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Where Do the Brainy Italians Go?

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Author Info

  • Constant, Amelie F.

    ()
    (George Washington University, Temple University)

  • D'Agosto, Elena

    ()
    (University of Rome Tor Vergata)

Abstract

This paper studies the major determinants that affect the country choice of the talented Italian scientists and researchers who have at least a bachelor’s from Italy and live abroad. There are three alternative country choices: the US/Canada, the UK, and other EU countries. On average, the brainy Italians exhibit a higher predicted probability to go to the US. Ceteris paribus, both push and pull factors are important. While having a Ph.D. from outside Italy predicts the UK choice, having extra working experience from outside Italy predicts migration to other EU countries. Those who stay abroad temporarily for two to four years are definitely more likely to go to the UK. Specialization in the fields of humanities, social sciences, and health are strong determinants of migration to the UK. For the move to the US, while the humanities area is a significant deterrent, health is a positive deciding factor. Lack of funds in Italy constitutes a significant push to the US.

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Bibliographic Info

Paper provided by Institute for the Study of Labor (IZA) in its series IZA Discussion Papers with number 3325.

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Length: 27 pages
Date of creation: Jan 2008
Date of revision:
Publication status: published in: F.E. Caroleo and F. Pastore (eds.), The Labour Market Impact of the EU Enlargement, Physica-Verlag Heidelberg, 2010
Handle: RePEc:iza:izadps:dp3325

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Related research

Keywords: push-pull factors; brain drain; skilled migration; Italy;

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Cited by:
  1. Sari Pekkala Kerr & William R. Kerr, 2011. "Economic Impacts of Immigration: A Survey," NBER Working Papers 16736, National Bureau of Economic Research, Inc.
  2. Gibson, John & McKenzie, David, 2010. "The Economic Consequences of "Brain Drain" of the Best and Brightest: Microeconomic Evidence from Five Countries," IZA Discussion Papers 5124, Institute for the Study of Labor (IZA).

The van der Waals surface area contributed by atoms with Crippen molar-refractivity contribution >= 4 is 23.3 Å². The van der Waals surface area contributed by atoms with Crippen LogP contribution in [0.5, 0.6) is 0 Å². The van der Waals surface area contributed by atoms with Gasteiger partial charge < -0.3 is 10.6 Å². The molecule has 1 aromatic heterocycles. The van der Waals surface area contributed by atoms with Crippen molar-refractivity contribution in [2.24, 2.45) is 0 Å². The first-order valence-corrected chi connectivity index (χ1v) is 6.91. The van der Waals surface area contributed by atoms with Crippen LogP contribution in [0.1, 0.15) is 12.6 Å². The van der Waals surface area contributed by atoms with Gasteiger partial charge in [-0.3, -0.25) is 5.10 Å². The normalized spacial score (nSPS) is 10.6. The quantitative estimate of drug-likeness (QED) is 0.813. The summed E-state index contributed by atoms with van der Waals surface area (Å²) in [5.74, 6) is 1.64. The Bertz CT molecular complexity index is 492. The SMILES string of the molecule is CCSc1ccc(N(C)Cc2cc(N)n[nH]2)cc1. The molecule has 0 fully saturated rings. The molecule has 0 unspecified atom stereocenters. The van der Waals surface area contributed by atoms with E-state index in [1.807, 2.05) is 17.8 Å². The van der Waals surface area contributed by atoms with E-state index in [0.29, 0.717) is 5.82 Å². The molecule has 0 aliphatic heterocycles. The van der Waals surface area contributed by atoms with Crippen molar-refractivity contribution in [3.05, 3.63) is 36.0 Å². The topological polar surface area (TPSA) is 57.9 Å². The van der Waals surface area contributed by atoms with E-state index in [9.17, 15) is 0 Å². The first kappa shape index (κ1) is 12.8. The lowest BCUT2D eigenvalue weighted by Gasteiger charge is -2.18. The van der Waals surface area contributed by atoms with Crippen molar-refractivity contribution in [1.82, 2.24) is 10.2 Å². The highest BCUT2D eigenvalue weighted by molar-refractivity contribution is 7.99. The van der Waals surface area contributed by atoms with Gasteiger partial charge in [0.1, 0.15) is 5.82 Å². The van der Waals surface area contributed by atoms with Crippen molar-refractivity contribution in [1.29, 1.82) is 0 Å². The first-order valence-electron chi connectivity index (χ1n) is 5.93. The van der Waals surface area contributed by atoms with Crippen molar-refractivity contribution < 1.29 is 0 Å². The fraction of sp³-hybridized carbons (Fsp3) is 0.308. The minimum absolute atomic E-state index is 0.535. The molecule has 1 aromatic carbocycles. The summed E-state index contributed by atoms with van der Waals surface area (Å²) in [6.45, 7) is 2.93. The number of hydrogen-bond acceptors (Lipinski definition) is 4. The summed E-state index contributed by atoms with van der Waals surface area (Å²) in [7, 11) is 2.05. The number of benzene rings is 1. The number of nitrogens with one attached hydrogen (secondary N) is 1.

3. Andries de Grip & Didier Fouarge & Jan Sauermann, 2010. "What affects international migration of European science and engineering graduates?," Economics of Innovation and New Technology, Taylor & Francis Journals, vol. 19(5), pages 407-421.
  4. Hunter, Rosalind S. & Oswald, Andrew J. & Charlton, Bruce G., 2009. "The Elite Brain Drain," IZA Discussion Papers 4005, Institute for the Study of Labor (IZA).
  5. Rosalind S Hunter, 2009. "The Elite Brain Drain," Working Papers id:2048, eSocialSciences.
  6. Wido Geis & Silke Uebelmesser & Martin Werding, 2013. "How do Migrants Choose Their Destination Country? An Analysis of Institutional Determinants," Review of International Economics, Wiley Blackwell, vol. 21(5), pages 825-840, November.
  7. John Gibson & David McKenzie, 2013. "Scientific Mobility and Knowledge Networks in High Emigration Countries: Evidence from the Pacific," Working Papers in Economics 13/02, University of Waikato, Department of Economics.
  8. Richard B. Freeman, 2010. "What Does Global Expansion of Higher Education Mean for the United States?," NBER Chapters, in: American Universities in a Global Market, pages 373-404 National Bureau of Economic Research, Inc.
  9. Klaus Nowotny, 2011. "Welfare Magnets, Taxation and the Location Decisions of Migrants to the EU," WIFO Working Papers 393, WIFO.
  10. Edward Bergman, 2011. "Hirschmann Mobility Among Academics of Highly Ranked EU Research Universities," ERSA conference papers ersa11p1134, European Regional Science Association.

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